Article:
I know I’ve been going on and on about crowds in Hong Kong for a while now, but I just can’t stop.  I’ve never been a fan of crowded places and I knew before we moved to Hong Kong that it was going to be bad, but I guess I thought it wouldn’t matter because living here would be so interesting.  Boy, was I wrong!  After the initial excitement wore off in about a month or two, the crowds really started getting to me.  Here are a few pictures that will hopefully give you an idea of what I’m talking about.

It's a nice sunny day!  Let's walk under these semi-transparent sunshades in 32 C heat and 90% humidity with all these people to understand what a greenhouse feels like.

Mid-Levels escalators.  The first time I saw escalators and moving platforms on (actually, above) a city street, rather than in a building.  These serve as a form of public transportation in Hong Kong.  A feat of engineering that I would have stopped to admire if I lived anyplace else, but all I can think of in Hong Kong is how crowded they are and why this semi-transparent material was chosen for the sunshades because when there’s 32 C temperature and 90% humidity outside it feels like a greenhouse!


Here we are at the MTR station.  Have all those people been following me or what?

Admiralty MTR station.  One of the more unpleasant ones because it happens to be an exchange station for the Tsuen Wan Line which goes North, under the harbor.  This is not even rush hour by the way, just a regular Saturday afternoon.


Who needs a car when you have public transportation?

“You’re going to put this on Facebook aren’t you, foreigner?” (Me: “No, on my blog, actually.”)


I wonder if I can make it to the other side before this turns red.

An intersection near my office. To cross the street I first have to cross this other stream of people moving perpendicularly.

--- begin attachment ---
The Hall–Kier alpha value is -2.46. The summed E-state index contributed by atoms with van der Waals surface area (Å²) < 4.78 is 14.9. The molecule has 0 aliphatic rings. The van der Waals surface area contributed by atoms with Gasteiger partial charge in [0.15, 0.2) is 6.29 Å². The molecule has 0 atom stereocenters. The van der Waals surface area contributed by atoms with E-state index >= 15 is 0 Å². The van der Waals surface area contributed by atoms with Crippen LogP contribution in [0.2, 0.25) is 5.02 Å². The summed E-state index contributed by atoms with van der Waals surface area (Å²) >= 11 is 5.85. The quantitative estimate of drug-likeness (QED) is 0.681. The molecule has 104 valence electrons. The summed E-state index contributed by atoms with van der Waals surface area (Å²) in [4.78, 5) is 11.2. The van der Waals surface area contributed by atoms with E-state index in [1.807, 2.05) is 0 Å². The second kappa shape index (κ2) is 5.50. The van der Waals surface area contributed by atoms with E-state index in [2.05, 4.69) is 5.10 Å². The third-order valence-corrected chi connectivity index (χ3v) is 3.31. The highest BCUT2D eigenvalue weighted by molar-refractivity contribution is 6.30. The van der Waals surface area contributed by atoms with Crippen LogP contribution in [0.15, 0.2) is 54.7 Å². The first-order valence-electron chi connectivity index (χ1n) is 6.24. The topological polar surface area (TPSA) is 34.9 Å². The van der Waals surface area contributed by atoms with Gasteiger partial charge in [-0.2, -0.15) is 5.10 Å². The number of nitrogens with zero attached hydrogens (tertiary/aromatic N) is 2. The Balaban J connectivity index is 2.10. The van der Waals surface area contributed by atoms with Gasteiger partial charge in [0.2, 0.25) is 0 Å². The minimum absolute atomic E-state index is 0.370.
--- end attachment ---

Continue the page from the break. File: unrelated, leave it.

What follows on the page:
Headed back to the office after lunch, with a thousand other corporate slaves.


Owning an Apple product is important for me, which is why this queue is totally justified.

Owning an Apple product is very important.  So important, in fact, that standing in this queue for hours just to get in the store is totally justified.


The Red Army.

The Red Army of Apple.


Now let's line up here for more shopping.  I think they're giving away free sex toys.

These people have lined up in front of the Sogo department store, some even with their luggage.  There had better be some amazing bargain inside, like “free sex toy with any t-shirt purchase.”


I'm hungry, anyone for lunch?

Famous dim sum restaurant with a line in front of it – perhaps this one really is justified.


Food is so good here I flew in from another country just to have a taste.

What’s up with people with luggage bags standing in queues in this town?


That line's not moving, so let's try this one.

The famous Din Tai Fung, at around 11:45 AM.


Or, maybe here.  Better be a good frickin' sandwich.

Ok, this one’s just a Pret for god’s sake.  Why a line here?


Whew - lunch is finally done!  Now I would like to stroll through this pleasant neighborhood market.

A neighborhood market.  Not much better than a supermarket in terms of the number of individuals per square meter.


And how about trying this tourist attraction while I'm at it?

Good luck if you’re thinking about going up to Victoria Peak.


Oh, look, a political rally.  I could tell by the yellow flags.

Oh, look, a political rally. I could tell by the yellow umbrellas and slogans.


Time to head back.  Let me take this conveniently located elevator.

Elevator queue at my office building at 8:55 AM.  In Hong Kong, even being a corporate slave is more painful than it has to be.


And I like this escalator as well.  I think I'll take it!

A typical escalator at my office complex.


Good old MTR, always a pleasant way to travel.  Too bad they forgot to turn on the A/C here though.

Causeway Bay MTR station. What’s not evident from the picture is that the A/C is weak to non-existent, so the experience is even more annoying than it looks.


A leisurely walk by Victoria Park, and I'm home.  This was fun, let's do it again!

This is what it looks like near Victoria Park on a Sunday afternoon.  In case you are wondering who these people are, they are Indonesian and Filipino maids relaxing on their only day off.